On Jun 19, 9:25 am, Sam Spade <s...@coldmail.com> wrote:
> Washington, DC had quite a few ESS offices when Watergate happened,
> which is a different environment than "Wrong Number" or "Dial M for
> Murder." ;-)
"Quite a few"? In 1973-74 ESS was still relatively new as a
production item. I dare say that within a city most would be served
by panel or #1 XBAR, maybe a few exchanges with ESS. Anyway, in
1973-74 I think most subscribers still had plain vanilla dial
telephone service. In affluent neighborhoods, many people might have
My impressions of newspaper telephone service and hardware was based
on visits to a major city paper of that time.
> But, typewriters had come a long way, with correcting Selectrics. ;-)
I'm not sure when correcting Selectrics came out, but I think it was
after '74. In any event, they were a premium expensive model,
probably more found with executive secretaries than with junior
reporters. In those years, the secretary to a manager had a nice
electric typewriter, but those using a typewriter for routine work (ie
bank clerk or librarian) had manuals. (Remington and Underwood both
made very nice manuals in that time frame.) By 1980 things would be
very different, but it was a slow transition. Typewriters were rather
> When Watergate happened, the only mobile phones were those giant
> bricks mounted in the car, and which transmitted and received in the
> open on VHF low, where every sharp kid with a scanner could hear the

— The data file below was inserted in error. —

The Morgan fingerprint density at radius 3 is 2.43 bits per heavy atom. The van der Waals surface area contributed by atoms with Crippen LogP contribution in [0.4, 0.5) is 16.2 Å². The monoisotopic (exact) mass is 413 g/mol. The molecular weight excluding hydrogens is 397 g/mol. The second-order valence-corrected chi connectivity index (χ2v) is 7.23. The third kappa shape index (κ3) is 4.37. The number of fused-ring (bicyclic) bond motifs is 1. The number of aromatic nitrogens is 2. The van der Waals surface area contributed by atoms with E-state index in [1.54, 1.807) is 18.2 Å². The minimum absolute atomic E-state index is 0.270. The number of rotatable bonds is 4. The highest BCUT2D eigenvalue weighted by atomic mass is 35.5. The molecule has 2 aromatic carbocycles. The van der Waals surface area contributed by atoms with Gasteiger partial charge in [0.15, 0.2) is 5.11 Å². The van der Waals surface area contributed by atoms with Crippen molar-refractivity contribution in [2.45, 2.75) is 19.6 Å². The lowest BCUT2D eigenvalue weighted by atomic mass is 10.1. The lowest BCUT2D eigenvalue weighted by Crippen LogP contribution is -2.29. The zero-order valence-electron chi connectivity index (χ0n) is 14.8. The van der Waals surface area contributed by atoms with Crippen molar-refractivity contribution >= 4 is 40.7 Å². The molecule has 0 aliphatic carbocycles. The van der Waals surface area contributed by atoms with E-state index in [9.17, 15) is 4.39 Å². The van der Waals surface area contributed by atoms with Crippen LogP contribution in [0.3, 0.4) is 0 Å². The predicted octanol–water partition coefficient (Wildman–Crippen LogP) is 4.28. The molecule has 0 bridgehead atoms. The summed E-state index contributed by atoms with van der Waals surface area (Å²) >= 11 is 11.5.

> conversation with ease. ;-)
There were only a few frequencies available and a huge waiting list
for mobile service despite the high cost. But in those days, when
more people were in a city, payphones were everywhere. Lobbies of
office buildings had banks of them (nice ones with a tiny chair,
table, fan, light, and closed door). Often every floor of a
commercial building had one too, in addition to the lobby bank.
For some reason I don't know, when Bell and Motorola applied to test
new cell service, the FCC sat on it for two years.
The phones on the new Metroliner train (introduced 1969) were an early
type of cellular service (albeit huge cells), but the principle of
automatic handoff of call from one cell to the next was proven with
that. To the caller, the phone was a standard pay phone with dial
direct service. Somewhere online is a Bell Labs article describing
it. Neat little system.
I understand the Feds later yanked the frequencies away from the
train, ironically, to use for White House communications.
Some commuter railroads later made a big deal of having mobile pay
phones available on their trains, which was a neat service. But
within just a few years those phones became obsolete as people got
their own cell phones.
> Sadly, the daily newspaper is going the way of the buggy whip.
Society will suffer as a result. Certainly news via the 'net has
benefits. But a printed newpspaer is something of _record_ which is
important, not fleeting eletrons on a screen. Newspaper articles have
far more depth.